Wednesday, January 11, 2006

Birgit Nilsson, a life in performance

An obituary of Swedish soprano Birgit Nilsson by Bernard Holland appears today in the New York Times. Nilsson was 87, and her performances of the Wagnerian roles are legendary, preserved on many recordings still in wide circulation. Here is a little excerpt from a profile on Nilsson by Winthrop Sargeant which appeared in The New Yorker magazine, Oct. 29, 1966:
Miss Nilsson, being a great self-improver, can be counted on to sing each role better every season. She restudies constantly, and people who have worked with her say that, given a couple of months between performances of a particular role, she will always return to it with improvements, both vocal and dramatic. Her voice has grown in warmth over the past five years or so, and she explains this phenomenon by noting that when she was younger she had to push her voice in order to make it adequate to the big Wagnerian roles. "When you push," she says, "the voice becomes white." But Miss Nilsson, for all her experience and fame, is still not without her attacks of nerves. Before her first double appearance as Elisabeth and Venus in "Tannhäuser," she spent a completely sleepless night, and her description of it will be familiar to many insomniacs: "First I couldn't sleep. Then I got worried that I wouldn't get any sleep. Then I got mad at myself for not sleeping. So I didn't get any sleep. Sometimes I am so stupid I hate myself." She has also had some experiences on stage that would unhinge the average actor. She described one of these in a letter to her New York friend. Dated London, April 14, 1962, it began, "Friday 13th, yesterday, was the premiere of "Tristan & Isolde," and it was really the 13th. Between the general rehearsal and the premiere, they spreaded my costume in a green color. It was a nice color indeed. I jumped in my costume in the last minute and found that the nice new color made me green all over. The overture began and I went on the stage in tears! My hands were after 5 minutes so dark green that I could not see the difference between them and my clothes. Brangäne became green, Tristan almost all-over green, and I was at the end of the act green as a tree from tip to bottom. Ah boy! I have still no idea what I did on the stage.... The second act was better, because I changed dress, but then I got the green color back from Tristan during the long love duet, because there had been no costume change for him. That was Friday 13th! P.S. The man who spreaded my costume cried also. He had used water color instead of - I do not know what. But it was quite a mistake."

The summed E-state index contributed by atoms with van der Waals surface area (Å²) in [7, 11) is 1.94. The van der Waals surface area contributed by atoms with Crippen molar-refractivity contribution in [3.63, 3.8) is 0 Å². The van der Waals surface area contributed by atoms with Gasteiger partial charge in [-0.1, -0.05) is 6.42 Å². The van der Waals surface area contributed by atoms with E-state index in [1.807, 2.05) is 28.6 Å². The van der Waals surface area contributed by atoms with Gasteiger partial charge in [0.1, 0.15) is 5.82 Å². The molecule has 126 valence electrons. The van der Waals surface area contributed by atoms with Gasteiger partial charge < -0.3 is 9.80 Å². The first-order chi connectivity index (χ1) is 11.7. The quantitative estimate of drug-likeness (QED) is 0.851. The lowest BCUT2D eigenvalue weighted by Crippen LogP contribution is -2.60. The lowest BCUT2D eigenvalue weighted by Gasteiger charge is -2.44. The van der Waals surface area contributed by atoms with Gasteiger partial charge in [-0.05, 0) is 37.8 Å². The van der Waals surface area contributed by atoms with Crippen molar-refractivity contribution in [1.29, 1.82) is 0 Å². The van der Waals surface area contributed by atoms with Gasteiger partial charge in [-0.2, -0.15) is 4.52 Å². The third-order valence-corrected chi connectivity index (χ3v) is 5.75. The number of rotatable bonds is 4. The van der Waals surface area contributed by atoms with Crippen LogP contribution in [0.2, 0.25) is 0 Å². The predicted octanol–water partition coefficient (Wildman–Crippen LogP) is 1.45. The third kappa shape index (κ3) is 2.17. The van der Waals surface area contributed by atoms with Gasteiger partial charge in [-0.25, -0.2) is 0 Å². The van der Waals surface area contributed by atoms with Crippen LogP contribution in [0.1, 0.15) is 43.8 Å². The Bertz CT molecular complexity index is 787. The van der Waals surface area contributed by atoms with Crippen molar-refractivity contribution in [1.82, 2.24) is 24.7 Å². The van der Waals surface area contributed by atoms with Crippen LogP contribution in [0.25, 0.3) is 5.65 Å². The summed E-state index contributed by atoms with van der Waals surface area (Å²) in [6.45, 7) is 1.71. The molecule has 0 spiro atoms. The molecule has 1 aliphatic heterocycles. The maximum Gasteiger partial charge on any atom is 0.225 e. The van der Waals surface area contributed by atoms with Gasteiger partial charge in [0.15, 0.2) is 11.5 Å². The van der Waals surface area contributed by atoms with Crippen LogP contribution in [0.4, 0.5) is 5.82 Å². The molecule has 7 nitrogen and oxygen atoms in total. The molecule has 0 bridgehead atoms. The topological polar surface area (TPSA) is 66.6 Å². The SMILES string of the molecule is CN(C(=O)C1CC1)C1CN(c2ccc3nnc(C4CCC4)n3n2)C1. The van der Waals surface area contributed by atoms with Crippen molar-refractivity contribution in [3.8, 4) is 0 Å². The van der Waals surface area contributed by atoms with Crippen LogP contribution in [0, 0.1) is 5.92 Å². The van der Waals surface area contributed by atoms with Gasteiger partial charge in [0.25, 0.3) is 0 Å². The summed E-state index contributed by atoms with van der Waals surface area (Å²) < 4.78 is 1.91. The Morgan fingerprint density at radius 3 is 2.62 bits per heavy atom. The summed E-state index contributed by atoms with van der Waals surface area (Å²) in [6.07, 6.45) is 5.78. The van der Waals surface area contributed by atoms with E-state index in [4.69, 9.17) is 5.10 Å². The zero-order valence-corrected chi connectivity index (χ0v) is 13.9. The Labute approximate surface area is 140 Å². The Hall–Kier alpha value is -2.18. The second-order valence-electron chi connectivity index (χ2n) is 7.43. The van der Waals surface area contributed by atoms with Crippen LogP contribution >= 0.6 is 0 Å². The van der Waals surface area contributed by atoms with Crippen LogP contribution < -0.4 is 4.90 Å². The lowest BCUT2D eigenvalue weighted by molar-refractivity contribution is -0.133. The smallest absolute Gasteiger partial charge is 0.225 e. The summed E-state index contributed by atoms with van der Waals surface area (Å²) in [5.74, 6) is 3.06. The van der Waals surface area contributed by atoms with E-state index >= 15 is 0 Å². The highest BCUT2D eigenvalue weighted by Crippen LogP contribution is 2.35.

That profile contains several more funny stories from Nilsson's life on stage, and is available on The Complete New Yorker set of DVDs. There is also an excellent profile of Nilsson published in David Blum's book Quintet: five journeys toward musical fulfillment.

Here's the paragraph which closes that Winthrop Sargeant article:
Recently, an interviewer asked Miss Nilsson, "If you had six months of complete freedom, with no singing schedule whatever, what would you do?" Miss Nilsson seemed taken aback for a moment. Obviously, the idea had never occurred to her before. She thought over the question earnestly and then replied, "I would like to travel. There are so many things to see." In response to a look of incredulity, she quickly added, "You do not understand. There are many cities in the world where I have seen only the airport, the inside of my hotel room, the inside of a taxi, and the inside of the opera house. Sometime I am going to go sightseeing, like other people."
This past weekend I visited Minneapolis for an orchestra audition, and I may have seen a few things besides those Ms. Nilsson listed, but not many - I didn't even turn on my camera. It seemed like a nice city, though, and I have only good things to say about the orchestra and its audition process. Maybe one day they will have auditions again, and I'll have a more fortunate result, or at least leave myself an extra day for sightseeing.

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